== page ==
You should incorporate dreams (bad or good) into your story for one simple reason: because people have them.  Not because they are good plot devices, not because they can be used prophetically, not because they can add a touch of weirdness to your writing.  People have dreams.  Characters should have dreams too.  The question is: how much of a dream do you show?  Do you narrate it in its entirety?  Do you describe it indirectly?  Do you have a character explain it?  My sense is that, just as in real life, less is more.

How to Make Sure this Literary Trope Doesn’t Become a Cliche

If a friend came and said “I had the weirdest dream last night: I ended up killing my brother and eating his heart”–I’d be intrigued.  I could have a conversation about that.  To me, a quick dream summary is all a conversation, book or film needs.

What if the friend came to me and said this?

“Last night, I closed my eyes and opened them to see myself in a field of black.  The grass, the sky, the trees, the animals–all black as pitch.  I walked on and on, sometimes quickly, sometimes with the pace of a glacier.  To my eyes, the blades of grass looked cool and damp, but as I trounced them, they burned me, each one, over and over again.  I winced at the pain, but I endured.  Finally, in the distance, I saw a clearing.  There was no grass, no dirt, nothing at all of nature–just a circle of white flooring.  A small land star in a field of black.  I stepped into the white and fell through, landing in the top bunk of my childhood bedroom.  Instinctively, I climbed down the bunk ladder, only to see the same black grass carpeting my room.  On the bottom bunk sat my brother, a toothpick sticking out of his mouth and a finger in his ear, twisting. … etc. etc. etc.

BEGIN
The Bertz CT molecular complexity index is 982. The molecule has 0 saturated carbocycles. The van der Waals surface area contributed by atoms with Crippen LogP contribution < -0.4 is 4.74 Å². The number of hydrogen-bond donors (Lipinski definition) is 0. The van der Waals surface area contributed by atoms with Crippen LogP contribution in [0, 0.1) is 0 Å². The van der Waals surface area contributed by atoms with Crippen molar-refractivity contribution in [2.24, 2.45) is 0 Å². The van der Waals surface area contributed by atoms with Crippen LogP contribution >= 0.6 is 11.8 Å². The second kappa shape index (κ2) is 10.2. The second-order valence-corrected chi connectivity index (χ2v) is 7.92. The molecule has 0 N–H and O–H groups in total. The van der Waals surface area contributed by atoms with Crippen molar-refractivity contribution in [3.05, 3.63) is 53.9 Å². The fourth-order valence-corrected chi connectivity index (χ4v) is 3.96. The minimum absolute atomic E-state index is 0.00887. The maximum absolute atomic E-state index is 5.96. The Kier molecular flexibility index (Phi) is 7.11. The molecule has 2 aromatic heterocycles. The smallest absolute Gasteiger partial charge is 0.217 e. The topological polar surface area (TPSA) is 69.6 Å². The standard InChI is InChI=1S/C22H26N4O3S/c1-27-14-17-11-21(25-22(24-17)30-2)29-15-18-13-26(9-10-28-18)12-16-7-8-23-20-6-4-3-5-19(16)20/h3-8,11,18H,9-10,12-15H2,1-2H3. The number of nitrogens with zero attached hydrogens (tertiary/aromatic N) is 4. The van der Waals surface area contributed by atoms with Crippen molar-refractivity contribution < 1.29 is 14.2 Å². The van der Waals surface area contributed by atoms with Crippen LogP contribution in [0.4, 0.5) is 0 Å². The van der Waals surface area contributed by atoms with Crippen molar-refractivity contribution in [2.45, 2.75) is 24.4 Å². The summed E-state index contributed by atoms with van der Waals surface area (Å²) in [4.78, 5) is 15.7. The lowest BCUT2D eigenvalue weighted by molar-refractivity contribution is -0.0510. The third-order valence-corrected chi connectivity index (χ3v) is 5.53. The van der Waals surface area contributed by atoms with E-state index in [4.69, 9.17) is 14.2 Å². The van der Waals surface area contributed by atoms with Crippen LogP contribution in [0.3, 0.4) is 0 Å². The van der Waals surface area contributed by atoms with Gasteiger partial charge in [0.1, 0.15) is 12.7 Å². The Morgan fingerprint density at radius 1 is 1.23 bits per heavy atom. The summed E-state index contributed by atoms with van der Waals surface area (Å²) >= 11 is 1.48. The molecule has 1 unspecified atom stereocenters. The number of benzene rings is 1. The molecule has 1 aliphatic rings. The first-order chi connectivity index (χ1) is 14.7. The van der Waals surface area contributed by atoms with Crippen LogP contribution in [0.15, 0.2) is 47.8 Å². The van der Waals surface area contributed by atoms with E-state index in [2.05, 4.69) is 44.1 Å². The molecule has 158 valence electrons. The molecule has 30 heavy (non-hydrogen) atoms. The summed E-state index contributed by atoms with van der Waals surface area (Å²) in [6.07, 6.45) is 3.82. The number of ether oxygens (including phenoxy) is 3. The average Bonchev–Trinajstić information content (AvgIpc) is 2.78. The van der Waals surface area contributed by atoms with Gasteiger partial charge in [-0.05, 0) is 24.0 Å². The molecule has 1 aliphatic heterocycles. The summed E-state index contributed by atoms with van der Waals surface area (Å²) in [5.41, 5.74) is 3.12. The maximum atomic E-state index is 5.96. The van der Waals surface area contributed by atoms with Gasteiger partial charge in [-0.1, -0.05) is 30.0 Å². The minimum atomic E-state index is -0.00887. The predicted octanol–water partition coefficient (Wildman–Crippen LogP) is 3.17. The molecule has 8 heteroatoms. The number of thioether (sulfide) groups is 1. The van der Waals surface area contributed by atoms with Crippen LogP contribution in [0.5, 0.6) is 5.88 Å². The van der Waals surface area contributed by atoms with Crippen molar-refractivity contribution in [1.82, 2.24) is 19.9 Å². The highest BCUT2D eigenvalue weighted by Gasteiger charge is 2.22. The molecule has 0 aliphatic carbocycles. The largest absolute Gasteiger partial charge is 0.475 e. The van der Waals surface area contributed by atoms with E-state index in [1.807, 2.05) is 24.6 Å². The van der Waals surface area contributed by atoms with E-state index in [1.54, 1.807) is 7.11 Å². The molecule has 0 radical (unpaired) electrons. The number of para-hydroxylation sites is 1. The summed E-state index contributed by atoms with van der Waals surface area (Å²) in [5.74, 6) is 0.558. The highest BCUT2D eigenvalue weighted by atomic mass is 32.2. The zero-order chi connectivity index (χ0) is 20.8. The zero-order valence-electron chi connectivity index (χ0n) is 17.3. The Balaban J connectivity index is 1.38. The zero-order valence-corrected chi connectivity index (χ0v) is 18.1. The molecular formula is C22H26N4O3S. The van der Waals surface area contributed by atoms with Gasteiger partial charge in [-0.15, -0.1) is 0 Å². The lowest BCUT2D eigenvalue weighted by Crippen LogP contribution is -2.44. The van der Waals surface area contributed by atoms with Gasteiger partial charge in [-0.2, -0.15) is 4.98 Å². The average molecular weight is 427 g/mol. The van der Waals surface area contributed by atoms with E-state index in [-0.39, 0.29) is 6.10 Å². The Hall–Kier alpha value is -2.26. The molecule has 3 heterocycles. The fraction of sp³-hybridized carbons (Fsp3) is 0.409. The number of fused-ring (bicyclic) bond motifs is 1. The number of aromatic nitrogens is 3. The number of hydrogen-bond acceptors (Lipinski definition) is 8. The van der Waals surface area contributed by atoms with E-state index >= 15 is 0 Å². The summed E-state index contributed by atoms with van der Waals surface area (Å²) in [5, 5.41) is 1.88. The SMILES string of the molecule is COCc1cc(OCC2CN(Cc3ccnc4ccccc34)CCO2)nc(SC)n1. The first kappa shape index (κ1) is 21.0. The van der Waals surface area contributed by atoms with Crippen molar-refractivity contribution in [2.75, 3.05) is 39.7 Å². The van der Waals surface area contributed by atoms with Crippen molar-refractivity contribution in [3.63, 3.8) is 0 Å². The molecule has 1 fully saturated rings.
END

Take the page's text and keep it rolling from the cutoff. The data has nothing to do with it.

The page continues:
Most awkward dream scene ever?

I’d have stopped listening long before the end of this description.  If it were in a book, I don’t think I’d make it to the halfway point.  Are such visions of weirdness interesting in theory?  Yes.  When isolated, a character’s dream might not seem half-bad, but when sandwiched in between real events that I want to know about, a dream is deadly.  It is usually the worst thing you can be: boring.